After undergrad, I considered research and PhD track as a career so I spent time feeling it out as a lab technician in Eric Kandel's neuroscience lab focusing on basic science of learning and memory dealing with mouse models. I had my earliest clinical exposure at a local hospital in a sleep lab where I saw EEG's performed overnight for sleep staging. I had a pretty wide interest and so I kept my mind open. 

I thought about psychiatry and primary care during medical school, but kept gravitating back to neuroscience and neurology. Neurology patients tend to need a lot of primary care incorporated into their plans because neurologic conditions affect so many aspects of life. So I'm not missing out on an opportunity for primary care.

How did you decide to pursue clinical neurophysiology in particular?
Deciding to pursue clinical neurophysiology was a meandering process for me. During residency I was interested in a variety of subspecialties and entertained headache, neuroimmunology, or stroke. Each of these has very different scopes of practice and daily routines, outpatient clinic heavy or inpatient hospital-based. 

I realized epilepsy and neurophysiology was like a way of deciding not to decide because there is overlap of most other subspecialties of neurology. I felt like seizures and epilepsy were a perplexing topic, so I wanted to learn more about them. Neurophysiology addresses patients with a variety of ranges of severity of disease, from unusual sensations or tingling to brain death, so the practice scope spans inpatient and outpatient settings depending on preference as well.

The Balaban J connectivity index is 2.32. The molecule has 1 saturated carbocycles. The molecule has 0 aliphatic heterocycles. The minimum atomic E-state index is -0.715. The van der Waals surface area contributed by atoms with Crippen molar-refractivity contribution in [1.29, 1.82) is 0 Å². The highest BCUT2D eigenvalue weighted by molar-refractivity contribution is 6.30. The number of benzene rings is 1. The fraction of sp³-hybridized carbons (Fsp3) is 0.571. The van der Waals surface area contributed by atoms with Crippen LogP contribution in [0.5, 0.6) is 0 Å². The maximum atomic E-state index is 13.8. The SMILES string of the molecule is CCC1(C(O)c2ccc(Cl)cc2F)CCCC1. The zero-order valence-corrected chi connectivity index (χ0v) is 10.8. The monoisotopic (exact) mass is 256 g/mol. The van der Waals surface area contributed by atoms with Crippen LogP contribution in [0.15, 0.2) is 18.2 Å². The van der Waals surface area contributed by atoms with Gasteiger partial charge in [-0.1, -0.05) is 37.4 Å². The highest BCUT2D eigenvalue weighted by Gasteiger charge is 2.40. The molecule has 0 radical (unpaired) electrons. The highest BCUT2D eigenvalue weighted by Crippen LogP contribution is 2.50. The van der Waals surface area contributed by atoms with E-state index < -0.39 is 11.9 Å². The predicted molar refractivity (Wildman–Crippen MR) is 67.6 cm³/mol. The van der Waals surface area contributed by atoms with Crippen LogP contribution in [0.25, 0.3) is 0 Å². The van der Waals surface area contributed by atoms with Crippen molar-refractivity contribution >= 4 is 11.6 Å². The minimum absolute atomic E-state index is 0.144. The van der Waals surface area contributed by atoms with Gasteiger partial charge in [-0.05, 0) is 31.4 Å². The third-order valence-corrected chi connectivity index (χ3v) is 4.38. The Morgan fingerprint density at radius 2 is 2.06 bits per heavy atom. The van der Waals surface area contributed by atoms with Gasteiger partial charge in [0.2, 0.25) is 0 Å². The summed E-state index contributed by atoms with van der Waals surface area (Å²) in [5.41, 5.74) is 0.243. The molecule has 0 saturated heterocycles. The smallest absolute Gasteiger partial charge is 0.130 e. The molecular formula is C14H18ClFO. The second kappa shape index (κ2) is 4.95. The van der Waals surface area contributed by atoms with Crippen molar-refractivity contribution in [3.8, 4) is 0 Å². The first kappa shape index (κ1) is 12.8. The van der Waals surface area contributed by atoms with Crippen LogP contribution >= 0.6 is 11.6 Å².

During epilepsy rotations I enjoyed a small break from clinical activities to focus on visual analysis of EEG and the sort of puzzle-solving process that goes into making sense out of the patterns observed. I find EEG interpretation kind of meditative, like looking at the borders of a mandala painting.

I also did a rotation in intraoperative neuromonitoring at my program director's suggestion, and found it fun and exciting, like playing jazz with neurophysiology in high-stakes operations because of the variety of arrangements of electrodes for each procedure. It's also like neurosurgery highlights, and it is a privilege to work with the neurosurgeons. For example some procedures for resections, the neurophysiologist becomes valuable once the brain is exposed to make sure no eloquent cortex is taken out. I am doing two years of fellowship in part to allow additional time to get extra procedural skills of IOM. 

I am doing two years of fellowship in part to gain more experience with IOM in addition to more preparation to evaluate epilepsy surgical candidates. There is a trend nationally for adult neurologists who want to guide patients for epilepsy surgery to do two years of fellowship.

What plans do you have for your career after you complete your fellowship? If you could have any job in the world, what would it be?
I am interested in continuing to serve communities from an academic medical center. I enjoy the collegial environment of academic medicine and the constant prompting for additional learning. I came to the fellowship with the intention to look for jobs in academic medical centers and am in the early stages of that process. So my ideal job is similar to what my attendings at Duke are doing. They have a variety built into their schedule and round in the EMU for a week or two at a time and cover EEGs for the hospital. They also have clinic two or three days a week and usually cover IOM for one day a week.